We all know that the business of life is more of an endurance sport than a sprint. At least, anyone who has collapsed onto the couch at the end of the day too tired to do anything besides stare at the television for an hour before going to bed knows it. When we spend so much energy just trying to get through the essentials of life how can we ever expect to accomplish anything? This is a dilemma that we all face, but it is especially true for an independent filmmaker whose main body of work provides no paycheck, keeps no house, and doesn't keep proper nine-to-five hours.
"Perseverance is the hard work you do after you get tired of doing the hard work you already did": Newt Gingrich said it and even though he isn't strictly a filmmaker he did make a film called "Nine Days that Changed the World", so we'll give credit where it's due.
Ever wondered if you've got what it takes to make something of yourself? Here are 10 questions you should be asking yourself.
10: Do you have a dream?
Before you can do anything with your life you need to know what you want to get done. You can't go in every direction at once. Lets say that you do have a dream and (for instance) you want to direct films. Well done: you have the thing you need to be successful.
9: Are you all talk?
Ok, so you know that you want to direct films. In fact, EVERYBODY knows you want to direct films because you've told them this Every. Chance. You. Get. But is that all you ever do? Talk about it? Maybe you have a day-job to pay the bills, that's fine, but are you also taking classes or doing projects on your own? Having a dream is nice but no one really wants to hear you talk about your dreams.
8: How do you introduce yourself?
Here in America we identify ourselves by our jobs. For example, if I wanted to tell you about myself in ten words or less I might say: "Hi, I'm Gwydhar, I'm a blogger." It's short. It's sweet. It tells you something about me; but if my dream is to direct films then every time I introduce myself as a blogger I'm telling you the wrong thing about me.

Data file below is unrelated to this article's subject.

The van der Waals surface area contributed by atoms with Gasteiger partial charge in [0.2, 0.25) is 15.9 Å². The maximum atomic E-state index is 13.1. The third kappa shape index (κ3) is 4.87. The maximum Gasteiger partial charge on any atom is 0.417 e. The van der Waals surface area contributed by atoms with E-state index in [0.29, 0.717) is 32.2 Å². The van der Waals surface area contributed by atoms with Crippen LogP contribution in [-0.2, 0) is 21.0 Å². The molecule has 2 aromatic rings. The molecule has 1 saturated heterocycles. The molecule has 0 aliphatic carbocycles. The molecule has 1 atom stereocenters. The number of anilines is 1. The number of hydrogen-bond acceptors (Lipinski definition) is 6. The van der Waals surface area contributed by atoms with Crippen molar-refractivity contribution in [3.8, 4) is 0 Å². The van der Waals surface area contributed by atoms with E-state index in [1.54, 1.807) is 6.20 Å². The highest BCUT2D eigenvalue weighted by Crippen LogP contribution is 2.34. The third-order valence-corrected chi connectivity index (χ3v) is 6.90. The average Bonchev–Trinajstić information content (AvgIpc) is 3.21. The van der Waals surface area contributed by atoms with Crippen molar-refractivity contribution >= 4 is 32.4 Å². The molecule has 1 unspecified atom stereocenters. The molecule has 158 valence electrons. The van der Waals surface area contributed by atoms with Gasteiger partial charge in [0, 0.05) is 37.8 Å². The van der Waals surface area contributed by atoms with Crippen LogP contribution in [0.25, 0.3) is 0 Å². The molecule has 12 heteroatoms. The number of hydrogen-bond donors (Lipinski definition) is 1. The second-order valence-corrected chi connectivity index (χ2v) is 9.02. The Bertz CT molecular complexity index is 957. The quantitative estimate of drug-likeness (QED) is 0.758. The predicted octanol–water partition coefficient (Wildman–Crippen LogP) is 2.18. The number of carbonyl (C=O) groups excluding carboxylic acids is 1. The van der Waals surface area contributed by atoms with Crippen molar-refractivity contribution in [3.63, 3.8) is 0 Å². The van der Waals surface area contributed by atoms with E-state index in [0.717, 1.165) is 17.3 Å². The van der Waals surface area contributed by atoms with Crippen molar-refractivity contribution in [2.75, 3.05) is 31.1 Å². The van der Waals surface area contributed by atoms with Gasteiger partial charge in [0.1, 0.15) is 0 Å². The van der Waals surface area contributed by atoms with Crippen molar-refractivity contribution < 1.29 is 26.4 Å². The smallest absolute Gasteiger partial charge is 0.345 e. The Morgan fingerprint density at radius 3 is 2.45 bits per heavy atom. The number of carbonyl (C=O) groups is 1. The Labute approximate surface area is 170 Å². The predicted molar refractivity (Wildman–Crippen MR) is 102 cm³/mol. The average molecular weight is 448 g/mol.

7: Do you consider it 'work'?
Actually "work" is a misleading word that has different meanings for everyone: I call everything work even when I do it for fun. For example "I'm working on making ice cream right now". What you should be asking yourself is: is this something that I put energy into or is this something that is taking energy out of me. Whatever your dream is; if you can do it for hours and feel great afterwards then you're doing it right. If you do it for hours and afterwards just want to stare at the television and eat chips off your chest you're doing it wrong.
6: Are you working at it?
If you can't answer Question #7 because you've never worked on your dream for hours on end then you're not working at it. You should start. Anytime would be good.
5: Are you getting paid for it?
The difference between an amateur and a professional is that one does it for the love of it (that's what 'amateur' means) and one gets paid for it. Really, though, this question should be "Are you getting compensated for it?" because not all dreams can pay off in cold hard cash *koff* filmmaking *ahem*. Making money is important, but so is making contacts, gaining recognition, and building up credit. When someone else recognizes you as "Hey- you're a filmmaker" then you have been paid.
4: Does anyone know what you do?
Maybe you don't toot your own horn (Question #9 was a breeze for you, wasn't it?). Well ask yourself this: does anyone know you have this dream? If you're spending hours making brilliant and complex cinematic masterpieces in your basement but everyone around you is worried that you're stockpiling nuclear warheads you might want to clear that up. No one can do it alone. No one can help you if you don't tell them what you're trying to do.
3: Are you working at it?
Just like the Tyrannosaurus in "Jurassic Park" the Magical Opportunity Fairy can't see stationary objects. Opportunities aren't like trick-or-treaters coming door to door, they're more like the scummy teenagers trying to steal your pumpkins and it doesn't hurt to have a good running start when trying to catch them. You should start. Anytime would be good.
2: Why you?
Everyone else has dreams; what makes you so special? Well, everyone else has feet, too, but not everyone can finish a marathon. You have to know that you are different from everyone else. Embrace it. Believe it. Make it so.
1: Why are you reading this in the first place?
If you don't think you have what it takes then you're right, and if you DO think you have what it takes to be successful then it's time to stop thinking about it and start doing whatever it is you do. Anytime would be good.